Can a polar bear swim from Greenland to Iceland?
February 14, 2017 News
A polar bear showed up in a town in the area of North Iceland while we were traveling there last summer. Luckily, we were nowhere near, and the adolescent bear landed in a sparsely settled area. Though he did come dangerously close to humans: within 500 meters of an inhabited farm before being shot. Iceland has come under fire for their policy of shooting the bears immediately and as soon as as they make it on land. The bears can’t be shot while in the ocean or on an ice floe, but as soon as they make it out of the water, it doesn’t end well for them.
These bears are obviously hungry since they must have made a long sea voyage to get to Iceland, and will be looking for a meal which likely will come in the form of livestock, sheep, horses, or worse – humans.
Polar bears don’t often make it to Iceland, and this situation doesn’t happen that often: the last time a polar bear has come was back in 2010, and before that 2008. Polar bears are not native to Iceland, nor have they ever really colonized the country. So where do these bears come from?
These polar bears have been known to drift across on the ice from Greenland. These bears are not native to Iceland for a few reasons.
These bears likely come from Greenland, the closest land mass and where there is a population of polar bears. The distance between Greenland and Iceland, and it’s narrowest point, is 300 km (187 miles). While there is no confirmed account of a swim of that length between the two countries, it is conceivable that a bear can physically do it.
The main attributes of the stealthy and strong polar bear are undoubtedly stamina and resistance. They are the bears best adapted to water, and known for their long swims. These bears can even swim 10 km per hour, and there are reports of a bear swimming 100 km (62 miles) in 11 hours. Another confirmed record shows the longest recorded swim of a polar bear to be 320 kilometers. Streamlined for swimming in cold water, the bears are protected with a thick layer of fat which can be as thick as 11 cm (4.3 inches)!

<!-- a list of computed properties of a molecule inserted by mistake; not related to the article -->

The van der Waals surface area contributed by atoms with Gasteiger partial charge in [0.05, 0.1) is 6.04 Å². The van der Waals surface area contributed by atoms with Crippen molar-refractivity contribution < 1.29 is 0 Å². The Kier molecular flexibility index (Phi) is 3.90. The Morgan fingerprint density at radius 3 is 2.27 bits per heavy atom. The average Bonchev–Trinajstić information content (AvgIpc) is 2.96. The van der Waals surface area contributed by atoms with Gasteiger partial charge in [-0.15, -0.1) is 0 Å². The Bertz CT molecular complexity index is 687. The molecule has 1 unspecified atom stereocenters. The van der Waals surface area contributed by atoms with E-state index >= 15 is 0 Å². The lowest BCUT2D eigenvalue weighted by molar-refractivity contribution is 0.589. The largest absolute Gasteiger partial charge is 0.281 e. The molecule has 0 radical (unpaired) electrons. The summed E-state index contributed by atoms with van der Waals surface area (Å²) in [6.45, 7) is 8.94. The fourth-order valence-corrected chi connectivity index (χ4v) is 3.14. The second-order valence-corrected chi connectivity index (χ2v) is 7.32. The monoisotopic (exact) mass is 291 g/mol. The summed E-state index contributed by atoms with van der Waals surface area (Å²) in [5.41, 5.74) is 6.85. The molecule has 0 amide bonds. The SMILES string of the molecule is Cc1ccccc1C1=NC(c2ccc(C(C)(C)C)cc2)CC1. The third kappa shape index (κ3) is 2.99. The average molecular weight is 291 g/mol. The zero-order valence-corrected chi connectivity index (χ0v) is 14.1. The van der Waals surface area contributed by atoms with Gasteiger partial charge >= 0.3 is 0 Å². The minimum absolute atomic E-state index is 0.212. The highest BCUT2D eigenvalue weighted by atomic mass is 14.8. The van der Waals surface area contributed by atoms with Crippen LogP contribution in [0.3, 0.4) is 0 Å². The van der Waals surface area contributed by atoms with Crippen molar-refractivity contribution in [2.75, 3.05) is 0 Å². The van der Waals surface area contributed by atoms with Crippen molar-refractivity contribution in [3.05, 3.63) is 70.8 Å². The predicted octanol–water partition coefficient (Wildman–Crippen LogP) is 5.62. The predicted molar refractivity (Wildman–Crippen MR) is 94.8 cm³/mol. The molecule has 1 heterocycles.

Drifting on the ice
However, most of the bears that end up in Iceland hitch a ride on an iceberg or ice floe that drifts south along the east coast of Greenland. Once the bear is on one of these south-bound icebergs, there is little sense of them staying on it, since the berg is floating south and will eventually melt.
Once the bear gets close to Iceland, they are definitely going to get off there. The reason that polar bears haven’t colonized Iceland is because the icebergs that bears are on are slowly flowing south. Iceland also doesn’t offer bears any of their natural food source: seals. Polar bears have a very specialized way of hunting seals, through the ice or on the ice edge. These bears are very dependent on ice for survival.
If you live in Canada – or are planning to visit this year, did you know that our national parks are offering free access in honour of Canada’s 150th birthday? Find out more here.
Read more about Iceland here.
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